[Editor's note: A version of this story appears in the March 2019 edition of Oil and Gas Investor. Subscribe to the magazine here.]

Why would Concho Resources Inc. pay $9.5 billion for RSP Permian Inc. last year? “Because we had a thicker pile of crappy rocks than the next guy,” joked Mike Grimm, immediate past chairman of RSP Permian and president of Rising Star Petroleum. Turns out, these 95,000 acres of crappy rocks were at the epicenter of the world’s most-desired onshore oil play.

Grimm spoke to an audience at NAPE’s Global Business Summit in February, and said he gets asked often about what made his little Permian start-up eight years prior such a consolidation sweetheart.

As Grimm tripped through memory lane offering his observations on the biggest deals of the past year, he lingered on the second largest, noting, “I’m a little familiar with that one.”

With an early start in the movement to horizontal drilling in the Permian Basin, Grimm said the company focused on acreage in the deepest parts of both the Midland and Delaware basins, building blocky positions conducive for long laterals. The company subsequently went public and grew to be one of the leaders in the unconventional Permian.

But even though public, the urge to exit became imminent, he said. He recognized the company either had to grow through the drillbit or grow through a corporate acquisition, neither which seemed desirable at the time.

“We were always private guys—get in, build it, get out and go on to the next deal,” Grimm confessed. “We were eight years into a public company deal and, the fact of the matter is, hell, we were getting old and worn out. It was time to move on.” The problem? Considering RSP Permian’s sizeable valuation combined with a skittish public market, any deal would likely require either all or almost all stock to transact. So short of pocketing all cash, whose stock did they want to own?

Mike Grimm addressed the NAPE Global Business Conference during his keynote presentation in February. (Source: NAPE)
Mike Grimm addressed the NAPE Global Business Conference
during his keynote presentation in February. (Source: NAPE)

“It boiled it down to about five companies we were interested in whose currency we would like to own. And the larger that we grew, the smaller the universe of buyers.” Concho, of course, won the bid with its all-stock offer and the hearts of RSP’s shareholders.

But what happened next was both surprising and illustrative of a key theme playing out last year: Concho’s stock plunged by 11% in the days following the announcement. Similar phenomena occurred on announcements of Diamondback Energy Inc. acquiring Energen Corp., Encana Corp. buying Newfield Exploration Co., and Denbury Resources Inc. purchasing Penn Virginia Corp. [Editor's note: Denbury and Penn Virginia agreed to mutually terminate their merger March 21, 2019.]

“Investors were calling for consolidation, but they disliked most of the larger deals,” he said. Now, “all companies are nervous about doing a large transaction because they’re scared to death their stock is going to get creamed.”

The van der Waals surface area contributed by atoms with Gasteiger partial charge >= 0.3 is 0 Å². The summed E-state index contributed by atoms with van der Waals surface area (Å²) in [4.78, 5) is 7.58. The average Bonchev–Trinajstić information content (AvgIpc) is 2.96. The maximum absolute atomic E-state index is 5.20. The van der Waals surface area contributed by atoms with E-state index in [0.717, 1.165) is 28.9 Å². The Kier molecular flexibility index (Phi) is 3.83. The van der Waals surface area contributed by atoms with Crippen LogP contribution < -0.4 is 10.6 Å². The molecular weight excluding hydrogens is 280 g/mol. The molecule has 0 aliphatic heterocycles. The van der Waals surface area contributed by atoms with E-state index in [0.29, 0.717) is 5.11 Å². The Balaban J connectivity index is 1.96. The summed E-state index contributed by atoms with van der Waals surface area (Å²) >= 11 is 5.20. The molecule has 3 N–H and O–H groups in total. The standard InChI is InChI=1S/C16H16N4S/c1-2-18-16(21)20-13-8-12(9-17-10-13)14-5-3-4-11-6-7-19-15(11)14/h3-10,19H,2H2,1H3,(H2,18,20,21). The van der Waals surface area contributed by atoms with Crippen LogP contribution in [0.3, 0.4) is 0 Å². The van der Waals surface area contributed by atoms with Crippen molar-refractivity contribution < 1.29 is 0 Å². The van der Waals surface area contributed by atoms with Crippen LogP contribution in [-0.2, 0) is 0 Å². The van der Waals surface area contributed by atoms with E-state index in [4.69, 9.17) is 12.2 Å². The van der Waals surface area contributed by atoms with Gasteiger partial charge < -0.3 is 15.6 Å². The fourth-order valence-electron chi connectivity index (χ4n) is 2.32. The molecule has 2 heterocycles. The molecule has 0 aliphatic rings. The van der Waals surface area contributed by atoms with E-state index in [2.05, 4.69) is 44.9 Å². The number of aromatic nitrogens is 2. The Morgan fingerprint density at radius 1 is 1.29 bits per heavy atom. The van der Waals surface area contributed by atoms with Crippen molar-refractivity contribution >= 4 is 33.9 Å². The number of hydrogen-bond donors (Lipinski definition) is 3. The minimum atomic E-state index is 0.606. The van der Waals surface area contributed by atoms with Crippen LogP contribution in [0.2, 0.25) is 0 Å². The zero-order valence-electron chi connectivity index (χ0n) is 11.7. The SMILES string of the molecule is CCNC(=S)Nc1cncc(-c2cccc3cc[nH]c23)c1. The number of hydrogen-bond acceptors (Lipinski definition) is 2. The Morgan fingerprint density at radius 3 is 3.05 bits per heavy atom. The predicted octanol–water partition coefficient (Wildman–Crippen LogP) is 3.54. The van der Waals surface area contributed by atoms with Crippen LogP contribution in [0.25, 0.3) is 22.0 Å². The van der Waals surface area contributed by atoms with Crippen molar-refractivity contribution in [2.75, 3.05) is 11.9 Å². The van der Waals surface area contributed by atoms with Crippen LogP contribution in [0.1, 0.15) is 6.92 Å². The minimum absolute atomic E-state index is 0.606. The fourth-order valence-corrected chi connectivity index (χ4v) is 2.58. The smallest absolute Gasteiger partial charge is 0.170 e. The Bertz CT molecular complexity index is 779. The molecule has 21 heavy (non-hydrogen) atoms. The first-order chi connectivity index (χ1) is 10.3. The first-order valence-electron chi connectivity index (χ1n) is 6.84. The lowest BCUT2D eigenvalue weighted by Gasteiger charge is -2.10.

Thankfully, and particularly for RSP Permian stakeholders, Concho shares recovered within 90 days and continued to grow to a 52-week high into the fourth quarter. Alas, a turbulent fourth quarter trimmed some 30% to 40% off of all oil and gas company valuations.

Grimm sees the shift in the E&P sector from a growth sector to a value sector as the most significant event from the past year, and takes it personally that the sector lagged. “E&Ps relative performance in the S&P in 2017 and 2018 were horrible,” he said. “We got creamed by entities like Netflix, Amazon, Facebook and Google. I mean, Netflix? C’mon!”

He referenced a private speech by an unnamed New York investment fund manager the night before, who said, “‘All shale companies are doomed unless they are working on net cash flow,’” the banker revealed. “‘And if they’re making a 10% return, 5% needs to go into company coffers, and the other 5% needs to go into dividends or share buybacks for the investors.’ So major change.”

As for acquisitions, “if the purchasing company of another company paid more than a 10% to 15% premium, they were going to penalize that company for paying too much. The Wall Street boys are pushing us for consolidation, but they’re also penalizing the hell out of us.

“Right now, it’s all about living within cash flow—regardless of size,” he said. “I hope the capital markets will come back with higher hydrocarbon prices, and not penalize us for stretching on good, common sense projects.”

That said, Grimm is bullish on supply and demand dynamics, laying out a long and detailed argument for why Saudi Arabian and Russian production is peaking, and why other non-OPEC conventional production will fall short of demand. But we’ll dig into that another day. For now, “I feel pretty good about what we’ve got going on here in the U.S.,” he said. “We’ve got the cheapest oil in the world.”

And his opinion of foreign entities that would try to put shale producers out of business? “When we pull together, [they] underestimate American ingenuity. They can’t outsmart us, they can’t outwork us, nor will they whip us.

“The majority of global growth lies here in U.S. hands.”

Steve Toon can be reached at stoon@hartenergy.com.